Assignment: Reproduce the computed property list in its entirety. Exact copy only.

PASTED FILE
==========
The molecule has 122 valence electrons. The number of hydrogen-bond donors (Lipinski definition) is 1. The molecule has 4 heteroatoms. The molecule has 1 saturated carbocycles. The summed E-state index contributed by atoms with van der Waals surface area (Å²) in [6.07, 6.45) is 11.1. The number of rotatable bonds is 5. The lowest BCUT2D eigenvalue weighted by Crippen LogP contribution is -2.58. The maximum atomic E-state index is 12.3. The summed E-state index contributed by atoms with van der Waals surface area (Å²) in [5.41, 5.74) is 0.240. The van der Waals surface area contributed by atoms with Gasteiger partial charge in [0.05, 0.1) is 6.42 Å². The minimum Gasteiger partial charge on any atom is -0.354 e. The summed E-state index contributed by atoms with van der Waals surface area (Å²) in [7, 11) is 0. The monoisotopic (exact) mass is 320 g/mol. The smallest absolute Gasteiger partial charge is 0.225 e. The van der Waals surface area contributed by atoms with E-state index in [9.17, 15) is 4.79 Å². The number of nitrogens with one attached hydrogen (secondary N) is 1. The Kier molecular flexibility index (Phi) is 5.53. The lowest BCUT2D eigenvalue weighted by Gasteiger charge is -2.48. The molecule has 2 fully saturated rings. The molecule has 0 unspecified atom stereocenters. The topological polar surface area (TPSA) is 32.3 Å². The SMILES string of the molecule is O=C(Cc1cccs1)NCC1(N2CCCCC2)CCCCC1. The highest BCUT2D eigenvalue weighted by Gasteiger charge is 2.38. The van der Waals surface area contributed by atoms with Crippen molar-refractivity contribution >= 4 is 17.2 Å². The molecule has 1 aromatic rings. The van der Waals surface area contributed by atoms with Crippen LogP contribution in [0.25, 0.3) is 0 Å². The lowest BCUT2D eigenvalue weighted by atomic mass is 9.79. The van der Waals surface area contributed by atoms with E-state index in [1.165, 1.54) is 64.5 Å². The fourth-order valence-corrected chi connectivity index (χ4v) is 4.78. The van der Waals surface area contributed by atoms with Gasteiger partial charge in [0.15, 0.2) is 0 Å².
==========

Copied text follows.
The molecule has 122 valence electrons. The number of hydrogen-bond donors (Lipinski definition) is 1. The molecule has 4 heteroatoms. The molecule has 1 saturated carbocycles. The summed E-state index contributed by atoms with van der Waals surface area (Å²) in [6.07, 6.45) is 11.1. The number of rotatable bonds is 5. The lowest BCUT2D eigenvalue weighted by Crippen LogP contribution is -2.58. The maximum atomic E-state index is 12.3. The summed E-state index contributed by atoms with van der Waals surface area (Å²) in [5.41, 5.74) is 0.240. The van der Waals surface area contributed by atoms with Gasteiger partial charge in [0.05, 0.1) is 6.42 Å². The minimum Gasteiger partial charge on any atom is -0.354 e. The summed E-state index contributed by atoms with van der Waals surface area (Å²) in [7, 11) is 0. The monoisotopic (exact) mass is 320 g/mol. The smallest absolute Gasteiger partial charge is 0.225 e. The van der Waals surface area contributed by atoms with E-state index in [9.17, 15) is 4.79 Å². The number of nitrogens with one attached hydrogen (secondary N) is 1. The Kier molecular flexibility index (Phi) is 5.53. The lowest BCUT2D eigenvalue weighted by Gasteiger charge is -2.48. The molecule has 2 fully saturated rings. The molecule has 0 unspecified atom stereocenters. The topological polar surface area (TPSA) is 32.3 Å². The SMILES string of the molecule is O=C(Cc1cccs1)NCC1(N2CCCCC2)CCCCC1. The highest BCUT2D eigenvalue weighted by Gasteiger charge is 2.38. The van der Waals surface area contributed by atoms with Crippen molar-refractivity contribution >= 4 is 17.2 Å². The molecule has 1 aromatic rings. The van der Waals surface area contributed by atoms with Crippen LogP contribution in [0.25, 0.3) is 0 Å². The lowest BCUT2D eigenvalue weighted by atomic mass is 9.79. The van der Waals surface area contributed by atoms with E-state index in [1.165, 1.54) is 64.5 Å². The fourth-order valence-corrected chi connectivity index (χ4v) is 4.78. The van der Waals surface area contributed by atoms with Gasteiger partial charge in [0.15, 0.2) is 0 Å².